“Whole Lotta Love”, the opening track from Led Zeppelin II, employs a rather conventional compound AABA structure. The verses and choruses combine to constitute the compound A sections, while the break and solo combine to create the compound B section.
While The Beatles employed AABA structures frequently (121 of their 211 songs use some type of AABA design), they used relatively few compound AABA structures. The most famous of that handful is “Magical Mystery Tour”, which, though not identical to “Whole Lotta Love”, is strikingly similar in form.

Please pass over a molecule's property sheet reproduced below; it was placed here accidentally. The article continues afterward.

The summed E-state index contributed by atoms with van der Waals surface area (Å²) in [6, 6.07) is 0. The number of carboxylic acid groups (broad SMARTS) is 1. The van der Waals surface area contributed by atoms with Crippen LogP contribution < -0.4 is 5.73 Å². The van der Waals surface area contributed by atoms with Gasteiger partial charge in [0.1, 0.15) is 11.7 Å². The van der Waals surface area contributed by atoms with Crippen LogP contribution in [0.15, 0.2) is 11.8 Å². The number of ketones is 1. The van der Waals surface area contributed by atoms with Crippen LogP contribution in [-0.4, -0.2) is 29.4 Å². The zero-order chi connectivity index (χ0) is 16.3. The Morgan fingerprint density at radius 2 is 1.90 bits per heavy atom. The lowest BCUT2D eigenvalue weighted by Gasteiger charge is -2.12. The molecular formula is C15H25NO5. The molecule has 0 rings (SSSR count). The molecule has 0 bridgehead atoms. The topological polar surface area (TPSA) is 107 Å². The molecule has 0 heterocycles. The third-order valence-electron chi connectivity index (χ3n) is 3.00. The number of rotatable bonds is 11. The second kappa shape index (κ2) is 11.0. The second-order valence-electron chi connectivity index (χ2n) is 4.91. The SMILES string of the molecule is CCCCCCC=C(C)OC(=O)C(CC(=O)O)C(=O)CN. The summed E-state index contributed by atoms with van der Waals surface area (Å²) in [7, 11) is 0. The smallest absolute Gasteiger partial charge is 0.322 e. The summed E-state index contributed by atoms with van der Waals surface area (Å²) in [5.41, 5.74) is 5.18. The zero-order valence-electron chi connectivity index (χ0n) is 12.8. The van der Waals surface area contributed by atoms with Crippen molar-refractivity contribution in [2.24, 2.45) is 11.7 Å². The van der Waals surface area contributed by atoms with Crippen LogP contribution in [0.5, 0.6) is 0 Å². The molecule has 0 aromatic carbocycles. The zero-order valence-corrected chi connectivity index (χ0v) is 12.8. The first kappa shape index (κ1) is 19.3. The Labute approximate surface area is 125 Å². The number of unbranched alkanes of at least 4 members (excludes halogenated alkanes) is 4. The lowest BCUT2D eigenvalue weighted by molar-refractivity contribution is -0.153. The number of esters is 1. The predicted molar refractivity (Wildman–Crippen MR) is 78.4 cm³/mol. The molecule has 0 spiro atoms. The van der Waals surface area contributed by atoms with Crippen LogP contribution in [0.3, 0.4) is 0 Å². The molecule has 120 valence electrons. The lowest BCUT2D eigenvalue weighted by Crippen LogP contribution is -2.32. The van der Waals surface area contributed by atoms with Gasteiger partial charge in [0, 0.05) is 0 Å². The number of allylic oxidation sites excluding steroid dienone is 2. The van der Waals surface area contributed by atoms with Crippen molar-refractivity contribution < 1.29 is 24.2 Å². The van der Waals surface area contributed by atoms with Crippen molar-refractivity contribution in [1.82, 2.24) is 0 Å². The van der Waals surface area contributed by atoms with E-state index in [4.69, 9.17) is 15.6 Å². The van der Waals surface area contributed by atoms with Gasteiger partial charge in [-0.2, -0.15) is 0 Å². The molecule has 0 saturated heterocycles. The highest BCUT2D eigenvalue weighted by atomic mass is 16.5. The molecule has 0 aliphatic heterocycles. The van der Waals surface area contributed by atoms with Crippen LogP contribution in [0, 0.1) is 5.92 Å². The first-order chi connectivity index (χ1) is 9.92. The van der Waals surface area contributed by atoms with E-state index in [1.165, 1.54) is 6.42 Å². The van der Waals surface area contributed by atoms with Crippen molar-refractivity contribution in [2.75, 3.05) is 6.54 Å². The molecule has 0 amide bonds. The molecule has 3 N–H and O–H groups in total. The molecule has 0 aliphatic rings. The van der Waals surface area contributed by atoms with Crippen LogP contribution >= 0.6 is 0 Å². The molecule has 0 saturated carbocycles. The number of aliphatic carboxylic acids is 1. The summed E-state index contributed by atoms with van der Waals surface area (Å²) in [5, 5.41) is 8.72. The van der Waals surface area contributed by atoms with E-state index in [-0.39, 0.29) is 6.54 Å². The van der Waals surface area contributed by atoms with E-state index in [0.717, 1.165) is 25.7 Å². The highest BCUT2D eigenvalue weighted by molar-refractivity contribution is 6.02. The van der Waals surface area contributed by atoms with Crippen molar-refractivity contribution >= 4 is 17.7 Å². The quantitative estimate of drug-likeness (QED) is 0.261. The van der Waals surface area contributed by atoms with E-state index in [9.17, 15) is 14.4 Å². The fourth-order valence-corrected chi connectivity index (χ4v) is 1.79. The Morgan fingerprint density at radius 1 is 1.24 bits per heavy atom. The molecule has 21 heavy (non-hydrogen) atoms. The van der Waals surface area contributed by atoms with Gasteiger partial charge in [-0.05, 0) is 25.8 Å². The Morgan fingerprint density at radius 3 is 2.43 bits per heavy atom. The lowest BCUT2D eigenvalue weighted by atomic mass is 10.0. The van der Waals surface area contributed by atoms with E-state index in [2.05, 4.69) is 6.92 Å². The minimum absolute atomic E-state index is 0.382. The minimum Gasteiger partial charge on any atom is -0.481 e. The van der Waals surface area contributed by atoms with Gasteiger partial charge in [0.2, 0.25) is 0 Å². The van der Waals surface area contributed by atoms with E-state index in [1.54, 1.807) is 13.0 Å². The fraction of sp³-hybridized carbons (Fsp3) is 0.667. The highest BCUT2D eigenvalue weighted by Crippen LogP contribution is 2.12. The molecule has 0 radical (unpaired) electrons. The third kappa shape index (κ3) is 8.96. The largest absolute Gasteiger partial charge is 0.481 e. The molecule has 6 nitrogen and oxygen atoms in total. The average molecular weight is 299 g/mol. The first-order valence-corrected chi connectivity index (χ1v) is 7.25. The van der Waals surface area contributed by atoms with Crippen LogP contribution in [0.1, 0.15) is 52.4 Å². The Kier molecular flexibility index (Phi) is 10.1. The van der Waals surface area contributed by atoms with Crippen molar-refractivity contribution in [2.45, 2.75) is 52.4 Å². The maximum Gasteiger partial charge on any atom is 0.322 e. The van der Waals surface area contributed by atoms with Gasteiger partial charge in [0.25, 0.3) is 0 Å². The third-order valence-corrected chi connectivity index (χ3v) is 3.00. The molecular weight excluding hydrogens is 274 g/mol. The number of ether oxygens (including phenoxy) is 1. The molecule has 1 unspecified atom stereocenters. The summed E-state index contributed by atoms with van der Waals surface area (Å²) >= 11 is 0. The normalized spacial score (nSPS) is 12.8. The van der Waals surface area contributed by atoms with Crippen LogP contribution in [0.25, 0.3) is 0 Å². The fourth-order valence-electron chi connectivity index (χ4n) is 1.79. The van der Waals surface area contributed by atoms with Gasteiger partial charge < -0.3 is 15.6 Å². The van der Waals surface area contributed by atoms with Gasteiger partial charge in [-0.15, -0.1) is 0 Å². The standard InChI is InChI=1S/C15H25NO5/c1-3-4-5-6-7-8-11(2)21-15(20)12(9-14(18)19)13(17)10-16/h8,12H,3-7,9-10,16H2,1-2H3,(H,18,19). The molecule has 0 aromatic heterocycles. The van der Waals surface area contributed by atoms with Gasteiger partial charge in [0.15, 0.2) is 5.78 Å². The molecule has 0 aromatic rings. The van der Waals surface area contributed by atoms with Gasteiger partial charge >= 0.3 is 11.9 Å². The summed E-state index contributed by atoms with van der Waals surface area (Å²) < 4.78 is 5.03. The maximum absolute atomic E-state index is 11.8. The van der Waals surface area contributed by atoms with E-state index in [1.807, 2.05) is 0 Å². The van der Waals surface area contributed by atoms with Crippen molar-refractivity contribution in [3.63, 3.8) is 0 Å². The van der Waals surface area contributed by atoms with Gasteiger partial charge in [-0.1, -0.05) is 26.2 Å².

So what does this mean? It's an example of how Led Zeppelin grew out of what came before them. Of course this doesn't necessarily mean that Jimmy Page and Robert Plant were deliberately mimicking John Lennon and Paul McCartney – I highly doubt they were – but here we have an early Zeppelin recording that employs a similar structure to a late Beatles track. Just a few years later, Zeppelin would record “Black Dog” and “Stairway To Heaven” and “Kashmir”, all of which use much more experimental and innovative formal designs which depart from and build off of structures employed by The Beatles. And I'll look in detail at those songs soon.
Aaron Krerowicz, pop music scholar
An informal but highly analytic study of popular music.